Rebecca Randall's picture
Anonymous (not verified)

Common Sense Media has a lot of great resources on this topic for parents and educators. (Full disclosure, I work for the organization.) We've gotten great feedback from schools and parents about our materials, and people love our presentations. Check out the site at www.commonsensemedia.org.

Amy Dwyer's picture
Anonymous (not verified)

I have to agree with Beth. While I am trying to teach children not to forward emails with 9,000 addresses embedded, their parents are sending them things that include all the previous recipients addresses.

I have also tried to explain that they need to check the stories before passing them along. Only takes a few minutes but often adults are the worst at this.

It is true we all need to model proper Nettiquette - especially when we are trying to help children develop a good habit when they are online.

Amy

Linda Roskelley's picture
Anonymous (not verified)

I agree that netiquette needs to be taught at school because many children are not getting the parental help or supervision they need. I think this is an important issue that parents often overlook. It would be great if parents were teaching their children proper internet etiquette and safety, but in reality, the kids are often the ones teaching their parents how to use computers and the internet.

Joanne James's picture
Anonymous (not verified)

I will like to suggest that netiquette is important as basic grammar, but with the constant use of the internet I believe those basic skill will come. Practice will develop learning proficiency especially when school systems begin to promote excellency in technological skills. Those skills will transfer into daily use whether at school or at home. I do believe the more access to computers and technology that our students are exposed to the greater chance of netiquette.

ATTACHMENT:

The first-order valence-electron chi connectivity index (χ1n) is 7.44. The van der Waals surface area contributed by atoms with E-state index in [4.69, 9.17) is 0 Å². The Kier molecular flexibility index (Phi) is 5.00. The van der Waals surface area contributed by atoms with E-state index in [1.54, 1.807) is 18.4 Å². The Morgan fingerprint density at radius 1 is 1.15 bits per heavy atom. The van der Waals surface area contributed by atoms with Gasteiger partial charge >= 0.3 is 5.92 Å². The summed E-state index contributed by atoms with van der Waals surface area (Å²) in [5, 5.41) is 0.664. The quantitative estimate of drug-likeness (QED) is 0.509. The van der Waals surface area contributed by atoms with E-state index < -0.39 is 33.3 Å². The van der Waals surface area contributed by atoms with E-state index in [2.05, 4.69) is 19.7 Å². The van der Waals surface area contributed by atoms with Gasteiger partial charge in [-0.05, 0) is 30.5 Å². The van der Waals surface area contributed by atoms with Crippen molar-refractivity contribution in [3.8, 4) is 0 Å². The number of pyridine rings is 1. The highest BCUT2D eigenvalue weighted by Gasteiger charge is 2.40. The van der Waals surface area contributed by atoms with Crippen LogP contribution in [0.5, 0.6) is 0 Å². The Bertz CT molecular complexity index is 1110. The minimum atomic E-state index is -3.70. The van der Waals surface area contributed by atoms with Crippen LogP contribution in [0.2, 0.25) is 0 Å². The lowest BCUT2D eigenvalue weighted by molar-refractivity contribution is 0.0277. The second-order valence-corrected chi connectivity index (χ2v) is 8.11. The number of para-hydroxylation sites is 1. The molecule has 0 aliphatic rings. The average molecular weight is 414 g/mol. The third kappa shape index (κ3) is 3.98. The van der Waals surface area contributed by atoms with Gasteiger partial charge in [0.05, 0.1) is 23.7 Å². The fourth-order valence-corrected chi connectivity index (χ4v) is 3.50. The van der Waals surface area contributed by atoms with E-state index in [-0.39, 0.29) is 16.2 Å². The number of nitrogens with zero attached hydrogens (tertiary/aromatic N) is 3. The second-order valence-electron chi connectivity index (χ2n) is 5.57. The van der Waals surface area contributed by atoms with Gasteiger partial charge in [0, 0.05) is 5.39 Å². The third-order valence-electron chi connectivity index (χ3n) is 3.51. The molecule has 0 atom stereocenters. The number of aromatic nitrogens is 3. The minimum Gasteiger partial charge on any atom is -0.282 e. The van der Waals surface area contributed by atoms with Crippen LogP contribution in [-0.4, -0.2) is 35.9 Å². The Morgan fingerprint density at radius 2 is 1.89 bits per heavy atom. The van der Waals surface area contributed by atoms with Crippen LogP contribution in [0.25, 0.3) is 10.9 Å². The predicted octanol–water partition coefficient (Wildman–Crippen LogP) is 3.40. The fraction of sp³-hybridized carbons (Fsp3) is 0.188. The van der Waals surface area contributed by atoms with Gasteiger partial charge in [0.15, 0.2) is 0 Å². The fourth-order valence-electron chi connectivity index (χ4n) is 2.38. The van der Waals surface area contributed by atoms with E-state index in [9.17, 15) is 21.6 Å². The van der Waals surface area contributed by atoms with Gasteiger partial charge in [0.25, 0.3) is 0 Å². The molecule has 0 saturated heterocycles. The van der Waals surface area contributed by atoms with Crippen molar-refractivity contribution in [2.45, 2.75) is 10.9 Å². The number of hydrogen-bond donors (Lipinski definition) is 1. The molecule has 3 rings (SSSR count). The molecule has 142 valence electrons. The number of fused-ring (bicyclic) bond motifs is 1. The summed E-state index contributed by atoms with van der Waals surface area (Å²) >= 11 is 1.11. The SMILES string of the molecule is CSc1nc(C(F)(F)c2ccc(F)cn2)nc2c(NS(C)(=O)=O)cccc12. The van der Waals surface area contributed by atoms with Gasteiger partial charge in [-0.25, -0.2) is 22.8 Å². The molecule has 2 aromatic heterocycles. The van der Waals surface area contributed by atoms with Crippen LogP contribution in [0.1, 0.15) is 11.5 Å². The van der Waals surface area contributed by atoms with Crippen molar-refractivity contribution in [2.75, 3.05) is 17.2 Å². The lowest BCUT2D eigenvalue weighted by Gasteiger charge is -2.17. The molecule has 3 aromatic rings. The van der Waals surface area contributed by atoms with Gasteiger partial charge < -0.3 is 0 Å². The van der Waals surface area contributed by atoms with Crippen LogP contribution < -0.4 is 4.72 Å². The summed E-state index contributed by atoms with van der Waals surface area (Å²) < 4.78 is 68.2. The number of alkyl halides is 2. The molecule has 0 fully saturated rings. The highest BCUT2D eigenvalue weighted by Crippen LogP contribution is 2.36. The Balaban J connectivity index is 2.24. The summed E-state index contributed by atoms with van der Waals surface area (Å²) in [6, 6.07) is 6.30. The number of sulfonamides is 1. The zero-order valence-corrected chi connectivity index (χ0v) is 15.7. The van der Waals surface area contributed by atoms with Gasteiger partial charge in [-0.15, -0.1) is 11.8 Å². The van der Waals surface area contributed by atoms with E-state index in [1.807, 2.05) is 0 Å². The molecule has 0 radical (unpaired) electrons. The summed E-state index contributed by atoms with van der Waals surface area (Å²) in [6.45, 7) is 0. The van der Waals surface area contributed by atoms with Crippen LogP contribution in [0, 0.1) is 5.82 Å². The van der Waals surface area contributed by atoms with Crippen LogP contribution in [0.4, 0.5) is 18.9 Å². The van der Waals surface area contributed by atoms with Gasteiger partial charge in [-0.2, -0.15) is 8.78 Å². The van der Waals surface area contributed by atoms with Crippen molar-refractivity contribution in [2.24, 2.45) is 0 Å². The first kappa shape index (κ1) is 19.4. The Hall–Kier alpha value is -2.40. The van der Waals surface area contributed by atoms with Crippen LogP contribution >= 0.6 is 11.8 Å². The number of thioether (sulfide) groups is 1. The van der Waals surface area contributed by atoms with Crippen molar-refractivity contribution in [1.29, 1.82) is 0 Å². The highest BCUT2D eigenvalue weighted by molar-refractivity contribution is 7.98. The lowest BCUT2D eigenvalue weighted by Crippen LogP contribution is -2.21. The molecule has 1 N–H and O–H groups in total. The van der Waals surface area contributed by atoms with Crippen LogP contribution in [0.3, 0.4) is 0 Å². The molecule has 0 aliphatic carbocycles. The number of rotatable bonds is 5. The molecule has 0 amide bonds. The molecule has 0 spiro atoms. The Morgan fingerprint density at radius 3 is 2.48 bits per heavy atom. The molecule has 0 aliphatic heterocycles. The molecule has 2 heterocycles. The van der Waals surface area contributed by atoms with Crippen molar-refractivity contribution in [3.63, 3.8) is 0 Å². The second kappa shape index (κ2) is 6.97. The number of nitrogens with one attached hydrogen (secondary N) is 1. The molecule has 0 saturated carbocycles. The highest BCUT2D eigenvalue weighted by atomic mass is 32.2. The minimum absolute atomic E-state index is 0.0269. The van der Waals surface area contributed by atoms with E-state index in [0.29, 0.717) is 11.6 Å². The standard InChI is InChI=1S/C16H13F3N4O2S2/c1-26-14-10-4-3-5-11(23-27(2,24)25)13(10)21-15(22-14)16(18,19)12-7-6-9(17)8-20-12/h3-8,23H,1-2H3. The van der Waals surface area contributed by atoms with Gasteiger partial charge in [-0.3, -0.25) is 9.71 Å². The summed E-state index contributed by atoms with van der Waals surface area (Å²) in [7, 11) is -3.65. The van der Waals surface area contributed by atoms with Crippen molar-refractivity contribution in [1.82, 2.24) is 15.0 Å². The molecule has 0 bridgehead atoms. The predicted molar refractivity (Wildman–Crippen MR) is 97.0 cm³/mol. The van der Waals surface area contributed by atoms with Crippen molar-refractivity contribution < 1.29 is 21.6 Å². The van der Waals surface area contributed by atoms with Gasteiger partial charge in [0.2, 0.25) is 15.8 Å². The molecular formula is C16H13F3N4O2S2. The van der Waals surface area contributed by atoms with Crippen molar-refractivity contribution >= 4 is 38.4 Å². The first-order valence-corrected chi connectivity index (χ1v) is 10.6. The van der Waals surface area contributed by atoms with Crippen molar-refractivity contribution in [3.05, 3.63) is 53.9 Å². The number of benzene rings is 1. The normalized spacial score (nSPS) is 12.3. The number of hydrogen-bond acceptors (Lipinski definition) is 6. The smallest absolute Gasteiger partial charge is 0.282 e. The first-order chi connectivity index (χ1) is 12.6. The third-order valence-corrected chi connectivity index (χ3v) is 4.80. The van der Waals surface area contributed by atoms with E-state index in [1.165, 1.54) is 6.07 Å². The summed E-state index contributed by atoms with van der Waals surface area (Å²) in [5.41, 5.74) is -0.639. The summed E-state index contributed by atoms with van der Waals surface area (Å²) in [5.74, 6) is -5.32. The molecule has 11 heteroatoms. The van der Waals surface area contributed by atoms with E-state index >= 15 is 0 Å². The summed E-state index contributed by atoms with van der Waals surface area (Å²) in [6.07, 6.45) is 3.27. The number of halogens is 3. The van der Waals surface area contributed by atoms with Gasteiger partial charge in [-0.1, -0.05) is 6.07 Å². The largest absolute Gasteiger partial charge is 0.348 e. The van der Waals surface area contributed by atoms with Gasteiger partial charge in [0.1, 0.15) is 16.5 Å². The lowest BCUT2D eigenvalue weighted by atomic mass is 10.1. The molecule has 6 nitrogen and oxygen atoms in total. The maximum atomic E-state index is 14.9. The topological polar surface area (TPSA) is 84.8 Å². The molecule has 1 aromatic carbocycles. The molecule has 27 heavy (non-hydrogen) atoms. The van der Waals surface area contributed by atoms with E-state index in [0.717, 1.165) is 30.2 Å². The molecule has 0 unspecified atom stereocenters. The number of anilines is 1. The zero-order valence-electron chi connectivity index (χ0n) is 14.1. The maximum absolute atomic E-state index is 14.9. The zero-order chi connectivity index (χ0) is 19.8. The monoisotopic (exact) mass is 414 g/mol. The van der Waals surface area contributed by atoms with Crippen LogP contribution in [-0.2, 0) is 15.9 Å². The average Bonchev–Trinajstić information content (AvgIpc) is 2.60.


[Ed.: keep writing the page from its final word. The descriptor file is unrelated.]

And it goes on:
Jennifer McCloskey's picture
Anonymous (not verified)

I, too believe this should become a "standard" in the classroom. Technology and the internet are the wave of the future and in order to be competitive in the workplace, students will have to know how to "talk", navigate and stay safe while online.

Carolyn Nations's picture
Anonymous (not verified)

I believe this a very good policy to stand by. I have children and grandchildren who visit a lot of sites that put them in harms way. Teaching them these policies will help them choose the right statements to use and how to respond to properly on the internet. "The Basics of Netiquette" should be taught everywhere not just on the internet.

gaaragirl1212's picture

I am a student at Spectrum Academy High School. I was assigned to read your article and write 10 interesting facts, but I got more than I needed! This is a great article that teaches students like me how to be polite and appropriate when emailing someone or chatting online. All teachers should read this! I this article!

JuJuan's picture

I like that this article covers the basics of netiquette including not typin in all capsand that it warns you on not to do whatever you want and to think about your actions because something that is on the internet is on there forever. I also like that the article says that internet etiquette will and must expand which means that they wont stop teachin etiquette to people.

Tom Ledford's picture

I think an important element of good net manners is for all people to avoid situations where you seem to be ignoring somebody. I commonly discover that my conversation is over because the other party has "left the room" without excusing himself to the others. It only takes a moment to say, "I have to go now; goodbye."

These things happen because of lost connections, too, but I think that is a minor factor these days.

Tom Ledford's picture

I don't agree with the "urban legend" that children are somehow becoming Internet geniuses without any training or reading on the subject. I am 70 years old and have been tinkering with computers for about 30-35 years. Most kids that I know who think themselves to be computer geniuses are profoundly ignorant of the field. Most of them are familiar with a lot of games and other nonsense, but have no fundamental computer knowledge to speak of.

Throw an Excel worksheet in front of the average school kid and he will know nothing.